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Advice on moving old daffodil bulbs please

Hello, this is my first post, I'm not very good at gardening! I inherited 2 pots of daffodils when my mum passed away in 2011 - I've always just left them in the pot and they've started shooting up every early spring and I love them :smile: Unfortunately the terracotta pots are falling apart and I need new ones. Can anyone advise me on what to do with the daffodil bulbs please? I'm not sure whether I'll kill them if I dig them out and bring them inside or whether I should just replant them in new plant pots. Also, I only have a small back yard, so will need to buy some soil from a garden centre and I'm not sure what type to get! Any advice would be great as the daffodils always remind me of my mum - thanks.

Posts

  • ObelixxObelixx Vendée, Western FrancePosts: 23,513
    They certainly don't want to be brought indoors so try and find some pots the same size or a bit wider and deeper.    If they've been in th same pots some years they'll probably be congested so consider buying extra pots and splitting them up.  Water them well first to minimise root damage and then plant them at the same depth or deeper - ideally they need twice the height of the bulb above them in soil or compost.   John Innes no 3 wuld be a good one as it is loam based and has nutrients for a couple of months of growth.

    Then water well and set the pots on bricks or pot feet so they can drain to avoid the bulbs getting soggy.   Give them a feed next spring to help build up the bulbs for the next year's show, either slow release granular feed such as pelleted chicken manure or, if you prefer, weekly liquid feeds of tomoato food once the flowers show.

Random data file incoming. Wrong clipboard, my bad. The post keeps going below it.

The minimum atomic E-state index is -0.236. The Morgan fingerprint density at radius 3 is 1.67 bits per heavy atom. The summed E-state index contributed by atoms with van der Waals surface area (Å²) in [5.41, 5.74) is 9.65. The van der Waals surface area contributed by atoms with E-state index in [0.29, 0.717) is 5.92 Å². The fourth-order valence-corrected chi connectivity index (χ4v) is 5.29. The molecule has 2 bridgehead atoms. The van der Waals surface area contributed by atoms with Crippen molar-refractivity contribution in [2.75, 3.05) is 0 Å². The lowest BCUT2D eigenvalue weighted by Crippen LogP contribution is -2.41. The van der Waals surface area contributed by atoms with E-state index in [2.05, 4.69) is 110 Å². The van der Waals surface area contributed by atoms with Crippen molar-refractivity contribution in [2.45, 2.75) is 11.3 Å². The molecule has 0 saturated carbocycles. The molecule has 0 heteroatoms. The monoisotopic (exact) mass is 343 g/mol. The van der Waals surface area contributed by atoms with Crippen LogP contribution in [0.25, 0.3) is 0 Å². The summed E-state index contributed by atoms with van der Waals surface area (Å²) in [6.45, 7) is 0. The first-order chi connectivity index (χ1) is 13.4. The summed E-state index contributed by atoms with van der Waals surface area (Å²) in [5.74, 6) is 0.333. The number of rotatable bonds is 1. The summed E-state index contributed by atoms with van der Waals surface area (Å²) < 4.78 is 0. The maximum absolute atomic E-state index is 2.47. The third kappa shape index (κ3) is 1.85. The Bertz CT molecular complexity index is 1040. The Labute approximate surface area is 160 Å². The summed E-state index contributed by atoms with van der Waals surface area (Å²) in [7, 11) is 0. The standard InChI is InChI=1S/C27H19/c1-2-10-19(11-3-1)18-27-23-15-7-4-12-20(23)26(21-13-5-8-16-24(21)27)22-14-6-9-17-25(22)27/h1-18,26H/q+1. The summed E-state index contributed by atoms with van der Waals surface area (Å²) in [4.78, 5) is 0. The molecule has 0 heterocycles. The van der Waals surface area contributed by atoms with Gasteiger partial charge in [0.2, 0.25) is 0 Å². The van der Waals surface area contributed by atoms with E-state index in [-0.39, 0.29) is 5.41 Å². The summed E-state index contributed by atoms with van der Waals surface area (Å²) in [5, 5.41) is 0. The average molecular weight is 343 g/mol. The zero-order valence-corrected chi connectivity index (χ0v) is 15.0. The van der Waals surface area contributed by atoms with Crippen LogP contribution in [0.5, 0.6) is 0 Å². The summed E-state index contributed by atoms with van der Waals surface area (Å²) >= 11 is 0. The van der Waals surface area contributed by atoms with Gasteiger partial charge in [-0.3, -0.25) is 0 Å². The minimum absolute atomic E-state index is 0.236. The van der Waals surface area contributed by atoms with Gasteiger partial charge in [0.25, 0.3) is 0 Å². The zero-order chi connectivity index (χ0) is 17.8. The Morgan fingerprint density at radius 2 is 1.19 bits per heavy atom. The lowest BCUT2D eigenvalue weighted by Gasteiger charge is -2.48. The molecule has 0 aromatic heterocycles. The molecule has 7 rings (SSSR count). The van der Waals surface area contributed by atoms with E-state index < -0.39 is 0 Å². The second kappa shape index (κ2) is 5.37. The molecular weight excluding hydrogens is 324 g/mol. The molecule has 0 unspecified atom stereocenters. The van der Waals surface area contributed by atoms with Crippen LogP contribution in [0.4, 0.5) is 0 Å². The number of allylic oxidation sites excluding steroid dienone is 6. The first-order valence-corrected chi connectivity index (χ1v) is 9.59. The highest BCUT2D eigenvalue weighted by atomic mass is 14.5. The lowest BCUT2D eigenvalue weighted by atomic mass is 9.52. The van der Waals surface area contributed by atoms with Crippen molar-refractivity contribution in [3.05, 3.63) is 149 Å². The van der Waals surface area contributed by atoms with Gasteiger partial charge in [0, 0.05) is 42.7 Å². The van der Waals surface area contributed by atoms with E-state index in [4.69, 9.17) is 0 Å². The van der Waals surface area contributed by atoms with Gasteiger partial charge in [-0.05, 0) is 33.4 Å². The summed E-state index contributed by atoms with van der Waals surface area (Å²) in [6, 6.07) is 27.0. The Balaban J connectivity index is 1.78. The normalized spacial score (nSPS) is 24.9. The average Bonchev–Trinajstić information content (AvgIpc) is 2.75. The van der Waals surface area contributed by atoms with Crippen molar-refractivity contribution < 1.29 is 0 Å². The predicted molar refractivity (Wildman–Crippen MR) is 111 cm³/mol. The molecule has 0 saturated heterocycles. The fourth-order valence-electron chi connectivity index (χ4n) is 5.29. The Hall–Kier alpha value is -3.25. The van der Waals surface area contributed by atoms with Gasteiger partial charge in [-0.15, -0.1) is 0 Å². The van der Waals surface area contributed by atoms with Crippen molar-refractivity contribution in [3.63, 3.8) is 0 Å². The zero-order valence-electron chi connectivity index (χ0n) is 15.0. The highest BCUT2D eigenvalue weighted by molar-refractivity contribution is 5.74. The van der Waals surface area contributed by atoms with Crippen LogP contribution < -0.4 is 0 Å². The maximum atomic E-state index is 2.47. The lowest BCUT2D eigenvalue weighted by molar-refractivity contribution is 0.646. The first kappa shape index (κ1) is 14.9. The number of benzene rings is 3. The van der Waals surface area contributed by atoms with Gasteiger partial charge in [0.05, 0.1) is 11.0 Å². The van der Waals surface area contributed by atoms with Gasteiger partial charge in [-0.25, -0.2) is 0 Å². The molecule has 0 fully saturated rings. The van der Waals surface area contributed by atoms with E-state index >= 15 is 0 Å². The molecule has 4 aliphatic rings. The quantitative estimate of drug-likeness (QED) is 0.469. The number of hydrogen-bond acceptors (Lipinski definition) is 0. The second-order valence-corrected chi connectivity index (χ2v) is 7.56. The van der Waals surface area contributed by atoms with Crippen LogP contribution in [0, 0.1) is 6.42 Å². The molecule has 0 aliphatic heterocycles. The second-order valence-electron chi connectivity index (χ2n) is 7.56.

"We don't stop playing because we grow old; we grow old because we stop playing." - George Bernard Shaw
  • Thank you very much Obelixx - I will definitely follow your advice. Much appreciated.

  • ObelixxObelixx Vendée, Western FrancePosts: 23,513
    edited November 2018
    Good luck.  Lovely to have a reminder every spring.  Daffs are such cheerful plants.

    In case you don't know, it's best to remove the whole stem once the flower goes over and then leave the leaves undisturbed a minimum of 6 weeks afterwards to let them feed up the bulb.  A weekly drink with tomato feed will help them along.
    "We don't stop playing because we grow old; we grow old because we stop playing." - George Bernard Shaw
  • They really are cheerful plants aren't they! They always take me by surprise after horrible cold winters when lots of people feel a bit down - they always make me smile when I see them and make me think, if they can survive such awful conditions, then I can too :) I'll let you know how it all goes. Thanks again.
  • Fran IOMFran IOM Posts: 1,282
     :) 
  • FairygirlFairygirl west central ScotlandPosts: 35,520
    They're very forgiving, and even if you don't plant them brilliantly, they'll still appear each year.  :)
    Follow Obelixx's advice, and after they've finished flowering next year, let them die right back - don't remove any foliage. That's what feeds the bulbs to give them a store of energy for the next year.
     If you like, you can give them a little liquid feed at that point, and a fresh layer of compost to help them along. Then tuck them away somewhere for the rest of the year, and just give them a watering now and again through very dry weather  :)
    It's a place where beautiful isn't enough of a word....


  • Thanks Fairygirl - I'll take good care of them now I know what to do :)

  • ObelixxObelixx Vendée, Western FrancePosts: 23,513
    Another wee tip.  Daffs start putting out fresh roots in August so make sure you water from then onwards.   Fine t let them rest - but not completely dry out - from leaf drop till then, as Fairy suggests.
    "We don't stop playing because we grow old; we grow old because we stop playing." - George Bernard Shaw
  • FairygirlFairygirl west central ScotlandPosts: 35,520
    I just realised I repeated a lot of what you said earlier Obelixx!  :o
    Most daffs are quite happy in pretty wet conditions altogether, even in permanently wet conditions. I've had them growing along a boundary in grass which was soaked by the runoff from a stream. They hardly ever sat in dry ground  :)
    It's a place where beautiful isn't enough of a word....


  • ObelixxObelixx Vendée, Western FrancePosts: 23,513
    Some are happy like that FG but others much prefer to dry out a bit.   In this garden I have sternbergia lutea - autumn daffs - which do well in drought and there's a spring flowering variety that grows wild round here, and in or grass, that also likes a dry spell.   Haven't yet identified it but it's lovely.
    "We don't stop playing because we grow old; we grow old because we stop playing." - George Bernard Shaw
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